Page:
In this paper, a simple and efficient formulation is presented to optimize the kinematic error mapping from the Cartesian space of the end-effector position and orientation to the inputs space. The results are optimized allocation of the joints’ errors for the accepted end-effector positioning errors. The linearized relation (Jacobian) between the end-effector position and the joints’ errors is used. Upper bounds of the error are developed so that the error function is defined in the form of posinomials of joint errors. An optimization problem is set up to find the optimum error allocation at each joint. The problem is then formulated as a zero degree-of-difficulty geometric programming. It is shown that the weight of each term in the total cost function is constant and independent of manipulator’s design. As a result, the solution to the error optimization is readily available. Explicit solutions to these weight factors are presented.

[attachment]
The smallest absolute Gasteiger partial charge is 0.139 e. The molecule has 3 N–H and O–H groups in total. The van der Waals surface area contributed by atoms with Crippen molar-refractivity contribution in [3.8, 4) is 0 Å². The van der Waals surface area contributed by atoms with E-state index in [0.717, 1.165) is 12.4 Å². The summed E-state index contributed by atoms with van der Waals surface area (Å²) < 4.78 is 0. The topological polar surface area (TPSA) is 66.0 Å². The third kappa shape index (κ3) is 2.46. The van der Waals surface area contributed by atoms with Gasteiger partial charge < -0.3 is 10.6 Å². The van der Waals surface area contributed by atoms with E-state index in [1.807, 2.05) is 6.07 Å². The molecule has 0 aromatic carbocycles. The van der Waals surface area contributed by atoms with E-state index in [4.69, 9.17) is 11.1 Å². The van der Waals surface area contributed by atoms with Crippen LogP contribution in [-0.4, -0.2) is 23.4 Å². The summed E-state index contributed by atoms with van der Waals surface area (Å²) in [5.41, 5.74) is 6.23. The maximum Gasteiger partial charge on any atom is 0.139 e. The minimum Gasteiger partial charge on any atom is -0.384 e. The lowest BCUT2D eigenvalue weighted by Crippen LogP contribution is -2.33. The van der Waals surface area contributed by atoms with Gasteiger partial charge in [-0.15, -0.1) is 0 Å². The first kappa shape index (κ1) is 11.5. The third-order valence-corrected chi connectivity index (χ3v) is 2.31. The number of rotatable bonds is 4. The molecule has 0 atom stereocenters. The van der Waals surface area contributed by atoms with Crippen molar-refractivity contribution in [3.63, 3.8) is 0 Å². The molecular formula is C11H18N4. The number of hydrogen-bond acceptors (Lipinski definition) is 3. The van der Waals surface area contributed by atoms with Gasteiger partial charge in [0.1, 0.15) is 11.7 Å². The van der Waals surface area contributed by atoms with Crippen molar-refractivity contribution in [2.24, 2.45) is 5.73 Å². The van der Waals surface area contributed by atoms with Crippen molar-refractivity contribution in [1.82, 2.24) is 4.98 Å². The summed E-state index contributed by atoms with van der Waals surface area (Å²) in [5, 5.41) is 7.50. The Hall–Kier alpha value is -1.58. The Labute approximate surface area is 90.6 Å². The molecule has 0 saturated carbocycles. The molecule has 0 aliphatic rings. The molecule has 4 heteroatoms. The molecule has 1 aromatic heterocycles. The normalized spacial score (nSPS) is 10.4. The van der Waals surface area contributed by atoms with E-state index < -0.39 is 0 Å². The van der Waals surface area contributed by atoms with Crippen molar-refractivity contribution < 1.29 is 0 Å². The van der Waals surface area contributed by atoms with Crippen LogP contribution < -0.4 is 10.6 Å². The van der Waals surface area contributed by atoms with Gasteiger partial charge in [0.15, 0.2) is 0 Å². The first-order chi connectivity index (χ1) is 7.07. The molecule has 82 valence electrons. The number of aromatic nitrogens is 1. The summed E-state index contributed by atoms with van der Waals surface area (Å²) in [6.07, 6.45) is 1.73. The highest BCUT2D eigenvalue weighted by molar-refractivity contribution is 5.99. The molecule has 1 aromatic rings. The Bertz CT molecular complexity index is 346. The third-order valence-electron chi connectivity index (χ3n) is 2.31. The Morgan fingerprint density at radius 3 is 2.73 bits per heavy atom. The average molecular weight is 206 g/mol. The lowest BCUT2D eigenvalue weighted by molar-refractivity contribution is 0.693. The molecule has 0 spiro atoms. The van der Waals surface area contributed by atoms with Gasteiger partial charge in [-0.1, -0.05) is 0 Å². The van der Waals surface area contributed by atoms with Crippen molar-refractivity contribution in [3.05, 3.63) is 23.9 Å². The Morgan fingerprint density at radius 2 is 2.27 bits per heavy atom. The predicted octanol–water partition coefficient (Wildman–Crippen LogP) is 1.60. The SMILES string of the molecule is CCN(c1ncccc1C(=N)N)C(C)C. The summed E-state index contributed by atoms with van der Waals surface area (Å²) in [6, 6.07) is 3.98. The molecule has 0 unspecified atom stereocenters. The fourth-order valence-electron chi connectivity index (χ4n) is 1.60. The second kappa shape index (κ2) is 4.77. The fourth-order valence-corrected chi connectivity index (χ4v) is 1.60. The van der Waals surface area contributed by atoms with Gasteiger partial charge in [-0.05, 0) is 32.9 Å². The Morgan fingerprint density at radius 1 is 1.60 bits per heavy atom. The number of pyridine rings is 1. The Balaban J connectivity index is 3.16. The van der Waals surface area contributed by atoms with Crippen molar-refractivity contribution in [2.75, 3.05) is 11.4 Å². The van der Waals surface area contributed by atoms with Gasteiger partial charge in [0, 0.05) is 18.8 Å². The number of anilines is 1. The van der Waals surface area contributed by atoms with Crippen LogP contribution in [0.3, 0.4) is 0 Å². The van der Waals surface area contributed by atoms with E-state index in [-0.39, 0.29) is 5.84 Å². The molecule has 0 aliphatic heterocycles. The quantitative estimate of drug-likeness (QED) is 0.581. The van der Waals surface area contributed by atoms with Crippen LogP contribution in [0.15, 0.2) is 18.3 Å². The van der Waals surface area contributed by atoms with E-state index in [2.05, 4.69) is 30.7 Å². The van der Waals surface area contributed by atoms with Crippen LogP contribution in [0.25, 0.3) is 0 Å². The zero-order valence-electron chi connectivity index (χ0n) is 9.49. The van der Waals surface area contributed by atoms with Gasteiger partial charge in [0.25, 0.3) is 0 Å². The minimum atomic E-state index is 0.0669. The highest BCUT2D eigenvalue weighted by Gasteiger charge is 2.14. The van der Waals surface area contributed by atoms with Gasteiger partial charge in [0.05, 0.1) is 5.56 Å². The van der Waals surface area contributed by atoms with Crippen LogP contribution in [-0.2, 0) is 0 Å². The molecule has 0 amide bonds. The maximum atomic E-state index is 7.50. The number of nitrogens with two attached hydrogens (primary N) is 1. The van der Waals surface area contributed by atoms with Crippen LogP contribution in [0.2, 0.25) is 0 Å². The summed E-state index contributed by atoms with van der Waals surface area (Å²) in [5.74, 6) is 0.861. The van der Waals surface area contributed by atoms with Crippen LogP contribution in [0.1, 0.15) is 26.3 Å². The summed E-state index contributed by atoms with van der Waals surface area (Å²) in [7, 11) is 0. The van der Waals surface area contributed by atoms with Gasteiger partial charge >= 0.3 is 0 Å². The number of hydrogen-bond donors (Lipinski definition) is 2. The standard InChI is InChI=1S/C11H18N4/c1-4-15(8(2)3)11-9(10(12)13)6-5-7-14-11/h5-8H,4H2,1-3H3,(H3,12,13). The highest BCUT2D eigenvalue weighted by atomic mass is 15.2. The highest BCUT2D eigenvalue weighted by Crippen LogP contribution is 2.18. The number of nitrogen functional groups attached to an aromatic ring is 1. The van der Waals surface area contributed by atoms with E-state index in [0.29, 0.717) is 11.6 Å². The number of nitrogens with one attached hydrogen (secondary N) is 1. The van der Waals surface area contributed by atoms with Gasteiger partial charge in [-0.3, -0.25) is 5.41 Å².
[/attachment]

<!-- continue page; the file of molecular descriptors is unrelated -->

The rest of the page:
Commentary by Dr. Valentin Fuster
2008;():1249-1258. doi:10.1115/DETC2008-49768.

This paper discusses improvements in gripping efficiency of a simple gripping mechanism. The simple gripping mechanism has flexible fingers, and the multi-fingered gripper holds the gripped object by elastically deforming the fingers. The two-fingered gripper is formed by bending a narrow strip of thin elastic plate into an appropriate shape. It is simple in structure and is able to be easily miniaturized. The deformations of the gripper and gripped object are analyzed to ascertain its gripping efficiency. The two-fingered gripper is considered as a rigid frame whose both ends are fixed, and its deformation is analyzed. Since this structure is statically indeterminate, the virtual work method is used to analyze it. The gripped object is considered as two cantilever beams arranged parallel to each other, and its deformation is analyzed. Effectiveness of this analysis is verified in comparison between calculated results and experimental results. Moreover, by comparing gripping efficiency of the conventional structure of the simple gripping mechanism and the other three different structures with hinges, the effects of these differences between the node conditions on gripping efficiency are clarified.

Topics: Hinges , Mechanisms